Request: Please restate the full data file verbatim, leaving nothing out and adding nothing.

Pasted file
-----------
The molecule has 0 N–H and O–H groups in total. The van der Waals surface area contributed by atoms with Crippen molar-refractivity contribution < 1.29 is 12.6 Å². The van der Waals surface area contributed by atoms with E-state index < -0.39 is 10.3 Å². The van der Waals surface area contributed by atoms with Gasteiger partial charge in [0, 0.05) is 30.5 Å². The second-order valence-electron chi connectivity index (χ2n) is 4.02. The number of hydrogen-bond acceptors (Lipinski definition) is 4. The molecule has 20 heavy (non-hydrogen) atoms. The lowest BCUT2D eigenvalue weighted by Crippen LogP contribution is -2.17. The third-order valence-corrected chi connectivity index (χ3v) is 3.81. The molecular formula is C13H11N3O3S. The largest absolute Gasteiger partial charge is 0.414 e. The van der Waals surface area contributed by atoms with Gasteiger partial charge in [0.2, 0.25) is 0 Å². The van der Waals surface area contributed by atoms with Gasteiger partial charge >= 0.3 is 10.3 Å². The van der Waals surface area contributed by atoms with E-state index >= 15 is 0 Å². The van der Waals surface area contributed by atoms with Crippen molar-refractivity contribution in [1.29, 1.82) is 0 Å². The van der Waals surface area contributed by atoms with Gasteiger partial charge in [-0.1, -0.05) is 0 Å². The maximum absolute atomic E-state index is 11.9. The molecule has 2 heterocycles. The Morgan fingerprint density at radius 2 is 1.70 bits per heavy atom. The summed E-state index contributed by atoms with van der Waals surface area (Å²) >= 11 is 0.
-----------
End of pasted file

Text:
The molecule has 0 N–H and O–H groups in total. The van der Waals surface area contributed by atoms with Crippen molar-refractivity contribution < 1.29 is 12.6 Å². The van der Waals surface area contributed by atoms with E-state index < -0.39 is 10.3 Å². The van der Waals surface area contributed by atoms with Gasteiger partial charge in [0, 0.05) is 30.5 Å². The second-order valence-electron chi connectivity index (χ2n) is 4.02. The number of hydrogen-bond acceptors (Lipinski definition) is 4. The molecule has 20 heavy (non-hydrogen) atoms. The lowest BCUT2D eigenvalue weighted by Crippen LogP contribution is -2.17. The third-order valence-corrected chi connectivity index (χ3v) is 3.81. The molecular formula is C13H11N3O3S. The largest absolute Gasteiger partial charge is 0.414 e. The van der Waals surface area contributed by atoms with Gasteiger partial charge in [0.2, 0.25) is 0 Å². The van der Waals surface area contributed by atoms with Gasteiger partial charge >= 0.3 is 10.3 Å². The van der Waals surface area contributed by atoms with E-state index >= 15 is 0 Å². The van der Waals surface area contributed by atoms with Crippen molar-refractivity contribution in [1.29, 1.82) is 0 Å². The van der Waals surface area contributed by atoms with Gasteiger partial charge in [-0.1, -0.05) is 0 Å². The maximum absolute atomic E-state index is 11.9. The molecule has 2 heterocycles. The Morgan fingerprint density at radius 2 is 1.70 bits per heavy atom. The summed E-state index contributed by atoms with van der Waals surface area (Å²) >= 11 is 0.